Ritalin is a highly addictive medication, commonly prescribed for ADHD and ADD. The medication may well turn into abuse and addiction as it can be used to get high. Ritalin stimulates the central nervous system, causing effects such as weight loss, increased activity, and helps the user stay awake.
Signs of Abuse
Ritalin can induce euphoria, and is especially intoxicating when snorted or injected. The user experiences a quick and immense rush when injecting the drug, and this may cause addiction and abuse relatively fast. A Ritalin abuser’s behavioral patterns may be similar to those of cocaine or amphetamine addicts.
When suspecting Ritalin abuse, an individual may show signs such as dilated pupils, weight loss and reduced appetite, fatigue, insomnia and rapid heart rate. Long-term effects may include paranoia, hallucinations, and aggressive behavior.
Anyone showing these signs may be in need of help. It is possible to recover from addiction, though treatment and support may require. Whether choosing a 12-step program or individual counseling, the treatment should provide adequate therapy, catering to various needs the addict may have, in order to maintain sobriety.
Young People at Risk
As more and more children and young adults get diagnosed with ADHD, the subsequent threat of abuse and addiction increases. The Partnership Attitude Tracking Study (PATS), discovered that 1.3 million teens misused Ritalin during the past 30 days. Also, the National Surveys on Drug Use and Health report at the peak age for ADHD abuse is between 16 and 19.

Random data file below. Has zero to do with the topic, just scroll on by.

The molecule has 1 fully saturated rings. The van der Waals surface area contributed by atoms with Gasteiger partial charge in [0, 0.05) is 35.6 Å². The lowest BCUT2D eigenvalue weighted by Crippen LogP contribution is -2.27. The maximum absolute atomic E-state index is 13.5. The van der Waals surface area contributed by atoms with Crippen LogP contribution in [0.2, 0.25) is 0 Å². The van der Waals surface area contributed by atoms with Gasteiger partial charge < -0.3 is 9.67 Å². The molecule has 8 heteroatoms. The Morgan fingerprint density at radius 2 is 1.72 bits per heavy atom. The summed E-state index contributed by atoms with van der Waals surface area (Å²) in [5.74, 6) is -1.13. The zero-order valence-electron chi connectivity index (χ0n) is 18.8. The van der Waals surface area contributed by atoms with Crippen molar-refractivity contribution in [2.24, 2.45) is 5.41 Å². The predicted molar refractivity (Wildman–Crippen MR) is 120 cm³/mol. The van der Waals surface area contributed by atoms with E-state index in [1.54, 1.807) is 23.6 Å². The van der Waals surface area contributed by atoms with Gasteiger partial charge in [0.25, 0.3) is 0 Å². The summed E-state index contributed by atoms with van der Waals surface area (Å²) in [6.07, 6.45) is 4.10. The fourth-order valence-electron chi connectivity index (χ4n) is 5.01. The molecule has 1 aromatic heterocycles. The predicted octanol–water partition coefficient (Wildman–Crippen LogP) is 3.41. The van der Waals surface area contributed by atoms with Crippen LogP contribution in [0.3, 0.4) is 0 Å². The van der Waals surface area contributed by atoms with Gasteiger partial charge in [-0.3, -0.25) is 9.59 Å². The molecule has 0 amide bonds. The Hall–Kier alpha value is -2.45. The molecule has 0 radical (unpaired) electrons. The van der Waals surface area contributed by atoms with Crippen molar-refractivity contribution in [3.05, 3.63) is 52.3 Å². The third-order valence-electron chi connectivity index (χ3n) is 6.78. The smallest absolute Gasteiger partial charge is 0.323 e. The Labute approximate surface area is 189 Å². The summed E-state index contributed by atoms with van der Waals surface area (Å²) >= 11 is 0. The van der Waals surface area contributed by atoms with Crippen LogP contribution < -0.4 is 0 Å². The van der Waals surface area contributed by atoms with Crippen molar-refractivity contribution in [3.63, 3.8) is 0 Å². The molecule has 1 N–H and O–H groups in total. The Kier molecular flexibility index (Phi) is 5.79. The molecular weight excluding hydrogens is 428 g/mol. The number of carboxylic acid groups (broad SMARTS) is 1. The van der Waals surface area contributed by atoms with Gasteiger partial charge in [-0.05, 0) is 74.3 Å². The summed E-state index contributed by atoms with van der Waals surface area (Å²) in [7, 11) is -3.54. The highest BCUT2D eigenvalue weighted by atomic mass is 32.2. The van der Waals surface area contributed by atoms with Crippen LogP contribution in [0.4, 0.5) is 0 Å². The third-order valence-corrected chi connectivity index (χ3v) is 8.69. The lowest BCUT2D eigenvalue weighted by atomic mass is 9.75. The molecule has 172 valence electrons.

Teenagers may not understand the potential dangers of incorrect Ritalin use, and it is important that parents talk to their children, and keep an eye on their use. Students may increase their dosage to study harder, and 20% percent of teens at Ivy League schools have misused prescription stimulants.
There are signs your teenager may show if he or she is abusing Ritalin. They may include a runny nose, weight loss, a sudden drop in grades, needle marks, skipping school, and behavioral changes.
When approaching the teen, it is important not to blame them, and listen to what they have to say. The process is painful, though there are support groups out there, ready to aid both the teen and the family.
Say goodbye to Ritalin
Regardless of age, there are several treatments options available to help recover from Ritalin abuse. The patient should choose a treatment form that corresponds to their level of dependency, and whether it caters to any potential psychiatric conditions.
There are both outpatient and inpatient rehab centers that treat Ritalin abuse. Outpatient centers provide the benefit of daytime therapy, while being able to spend evenings with family. This treatment form may also allow students to keep up with their education.
An excellent inpatient center has the benefit of support 24/7 and provides safe boundaries and a healthy, healing environment. Also, the patient may not be tempted to use, as they do not have access to drugs to the same extent as outpatients have. Also, there are several support groups and 12-steps programs available for all who seeks freedom from addiction.